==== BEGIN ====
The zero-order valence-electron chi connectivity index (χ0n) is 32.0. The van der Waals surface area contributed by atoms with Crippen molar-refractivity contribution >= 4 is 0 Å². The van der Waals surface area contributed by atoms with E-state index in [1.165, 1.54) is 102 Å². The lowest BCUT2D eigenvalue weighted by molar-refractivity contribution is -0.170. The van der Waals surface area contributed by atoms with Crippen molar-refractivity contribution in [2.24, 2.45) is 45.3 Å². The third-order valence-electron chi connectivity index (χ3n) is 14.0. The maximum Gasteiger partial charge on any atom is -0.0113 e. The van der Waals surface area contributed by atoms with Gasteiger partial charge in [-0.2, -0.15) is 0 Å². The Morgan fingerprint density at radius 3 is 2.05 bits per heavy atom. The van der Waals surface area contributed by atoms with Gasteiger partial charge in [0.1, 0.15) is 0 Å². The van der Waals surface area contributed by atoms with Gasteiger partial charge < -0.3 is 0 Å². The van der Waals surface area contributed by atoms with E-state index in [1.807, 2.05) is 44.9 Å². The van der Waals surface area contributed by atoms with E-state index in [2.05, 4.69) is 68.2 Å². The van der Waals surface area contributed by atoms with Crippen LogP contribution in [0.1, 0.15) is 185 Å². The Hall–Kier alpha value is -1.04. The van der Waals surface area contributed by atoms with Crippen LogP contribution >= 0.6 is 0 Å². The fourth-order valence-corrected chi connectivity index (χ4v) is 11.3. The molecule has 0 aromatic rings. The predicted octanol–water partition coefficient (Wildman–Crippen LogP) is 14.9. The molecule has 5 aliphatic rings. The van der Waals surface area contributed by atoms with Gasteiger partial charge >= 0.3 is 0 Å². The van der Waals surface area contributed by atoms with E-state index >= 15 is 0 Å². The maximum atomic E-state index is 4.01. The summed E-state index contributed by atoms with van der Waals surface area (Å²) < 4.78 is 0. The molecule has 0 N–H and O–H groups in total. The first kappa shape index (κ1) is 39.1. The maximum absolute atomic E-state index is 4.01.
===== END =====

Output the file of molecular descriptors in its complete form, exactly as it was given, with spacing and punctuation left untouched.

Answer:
The zero-order valence-electron chi connectivity index (χ0n) is 32.0. The van der Waals surface area contributed by atoms with Crippen molar-refractivity contribution >= 4 is 0 Å². The van der Waals surface area contributed by atoms with E-state index in [1.165, 1.54) is 102 Å². The lowest BCUT2D eigenvalue weighted by molar-refractivity contribution is -0.170. The van der Waals surface area contributed by atoms with Crippen molar-refractivity contribution in [2.24, 2.45) is 45.3 Å². The third-order valence-electron chi connectivity index (χ3n) is 14.0. The maximum Gasteiger partial charge on any atom is -0.0113 e. The van der Waals surface area contributed by atoms with Gasteiger partial charge in [-0.2, -0.15) is 0 Å². The Morgan fingerprint density at radius 3 is 2.05 bits per heavy atom. The van der Waals surface area contributed by atoms with Gasteiger partial charge in [0.1, 0.15) is 0 Å². The van der Waals surface area contributed by atoms with Gasteiger partial charge < -0.3 is 0 Å². The van der Waals surface area contributed by atoms with E-state index in [1.807, 2.05) is 44.9 Å². The van der Waals surface area contributed by atoms with E-state index in [2.05, 4.69) is 68.2 Å². The van der Waals surface area contributed by atoms with Crippen LogP contribution in [0.1, 0.15) is 185 Å². The Hall–Kier alpha value is -1.04. The van der Waals surface area contributed by atoms with Crippen LogP contribution >= 0.6 is 0 Å². The fourth-order valence-corrected chi connectivity index (χ4v) is 11.3. The molecule has 0 aromatic rings. The predicted octanol–water partition coefficient (Wildman–Crippen LogP) is 14.9. The molecule has 5 aliphatic rings. The van der Waals surface area contributed by atoms with Gasteiger partial charge >= 0.3 is 0 Å². The van der Waals surface area contributed by atoms with E-state index >= 15 is 0 Å². The maximum atomic E-state index is 4.01. The summed E-state index contributed by atoms with van der Waals surface area (Å²) < 4.78 is 0. The molecule has 0 N–H and O–H groups in total. The first kappa shape index (κ1) is 39.1. The maximum absolute atomic E-state index is 4.01.